Sandia’s concentrating solar-thermal power (CSP) team has been working closely with SES over the past five years to improve the system design and operation.
The modular CSP SunCatcher uses precision mirrors attached to a parabolic dish to focus the sun’s rays onto a receiver, which transmits the heat to a Stirling engine. The engine is a sealed system filled with hydrogen. As the gas heats and cools, its pressure rises and falls. The change in pressure drives the piston inside the engine, producing mechanical power, which in turn drives a generator and makes electricity.
The SunCatcher is a 25-kilowatt-electrical (kWe) solar dish system which consists of a radial solar concentrator dish structure that supports an array of curved glass mirror facets designed to automatically track the sun and concentrate its solar energy onto a Power Conversion Unit (PCU). The PCU converts the focused solar thermal energy into grid-quality electricity. The conversion process does not consume water, as is required by most thermal-powered generating systems.
“The four new dishes are the next-generation model of the original SunCatcher system. Six first-generation SunCatchers built over the past several years at the NSTTF have been producing up to 150KW [kilowatts] of grid-ready electrical power during the day,” says Chuck Andraka, the lead Sandia project engineer. “Every part of the new system has been upgraded to allow for a high rate of production and cost reduction.”
Among Sandia’s contributions to the new design was development of a tool to determine how well the mirrors work in less than 10 seconds, something that took the earlier design one hour.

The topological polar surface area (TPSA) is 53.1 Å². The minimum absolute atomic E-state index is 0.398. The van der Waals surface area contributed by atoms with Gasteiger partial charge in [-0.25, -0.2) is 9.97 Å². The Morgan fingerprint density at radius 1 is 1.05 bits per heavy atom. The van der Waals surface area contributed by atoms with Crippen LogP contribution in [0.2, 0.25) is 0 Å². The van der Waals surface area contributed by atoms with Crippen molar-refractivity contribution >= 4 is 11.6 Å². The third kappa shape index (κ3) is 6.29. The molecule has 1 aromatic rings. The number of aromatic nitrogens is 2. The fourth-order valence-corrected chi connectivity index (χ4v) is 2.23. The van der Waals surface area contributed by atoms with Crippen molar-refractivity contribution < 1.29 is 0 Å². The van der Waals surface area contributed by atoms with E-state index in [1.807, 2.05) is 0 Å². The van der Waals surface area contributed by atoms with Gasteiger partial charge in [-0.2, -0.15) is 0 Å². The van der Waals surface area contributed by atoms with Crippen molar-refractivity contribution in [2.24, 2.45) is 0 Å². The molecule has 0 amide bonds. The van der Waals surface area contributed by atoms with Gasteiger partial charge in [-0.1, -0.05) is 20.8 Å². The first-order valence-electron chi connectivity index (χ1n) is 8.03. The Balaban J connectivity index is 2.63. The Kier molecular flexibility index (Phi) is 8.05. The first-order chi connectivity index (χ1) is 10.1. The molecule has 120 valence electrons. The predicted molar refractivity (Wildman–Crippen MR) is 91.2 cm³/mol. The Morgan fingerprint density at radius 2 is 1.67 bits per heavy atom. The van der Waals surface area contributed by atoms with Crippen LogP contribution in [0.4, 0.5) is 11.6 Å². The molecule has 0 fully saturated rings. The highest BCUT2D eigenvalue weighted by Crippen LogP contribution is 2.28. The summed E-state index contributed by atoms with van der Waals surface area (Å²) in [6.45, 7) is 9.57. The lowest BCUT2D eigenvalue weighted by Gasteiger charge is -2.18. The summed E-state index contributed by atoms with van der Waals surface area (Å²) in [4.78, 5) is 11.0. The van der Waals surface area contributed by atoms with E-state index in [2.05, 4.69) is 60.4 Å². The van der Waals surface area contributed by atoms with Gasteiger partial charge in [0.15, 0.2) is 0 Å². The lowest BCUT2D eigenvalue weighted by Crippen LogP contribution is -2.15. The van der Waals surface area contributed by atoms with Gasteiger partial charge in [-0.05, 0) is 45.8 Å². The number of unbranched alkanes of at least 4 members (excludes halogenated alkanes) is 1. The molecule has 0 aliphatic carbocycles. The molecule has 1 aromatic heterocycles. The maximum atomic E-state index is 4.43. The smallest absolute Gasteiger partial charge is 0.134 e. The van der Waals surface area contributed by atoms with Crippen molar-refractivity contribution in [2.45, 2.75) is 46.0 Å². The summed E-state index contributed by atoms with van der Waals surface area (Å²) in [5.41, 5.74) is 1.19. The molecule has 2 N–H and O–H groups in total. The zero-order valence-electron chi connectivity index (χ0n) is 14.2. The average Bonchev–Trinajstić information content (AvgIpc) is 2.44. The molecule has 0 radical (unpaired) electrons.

“The new design of the SunCatcher represents more than a decade of innovative engineering and validation testing, making it ready for commercialization,” says Steve Cowman, Stirling Energy Systems CEO. “By utilizing the automotive supply chain to manufacture the SunCatcher, we’re leveraging the talents of an industry that has refined high-volume production through an assembly line process. More than 90 percent of the SunCatcher components will be manufactured in North America.”
In addition to improved manufacturability and easy maintenance, the new SunCatcher minimizes both cost and land use and has numerous environmental advantages, Andraka says.
“They have the lowest water use of any thermal electric generating technology, require minimal grading and trenching, require no excavation for foundations, and will not produce greenhouse gas emissions while converting sunlight into electricity,” he says.
Tessera Solar, the developer and operator of large-scale solar projects using the SunCatcher technology and sister company of SES, is building a 60-unit plant generating 1.5 MW (megawatts) by the end of the year either in Arizona or California. One megawatt powers about 800 homes.
The proprietary solar dish technology will then be deployed to develop two of the world’s largest solar generating plants in Southern California with San Diego Gas&Electric in the Imperial Valley and Southern California Edison in the Mojave Desert, in addition to the recently announced project with CPS Energy in West Texas. The projects are expected to produce 1,000 MW by the end of 2012.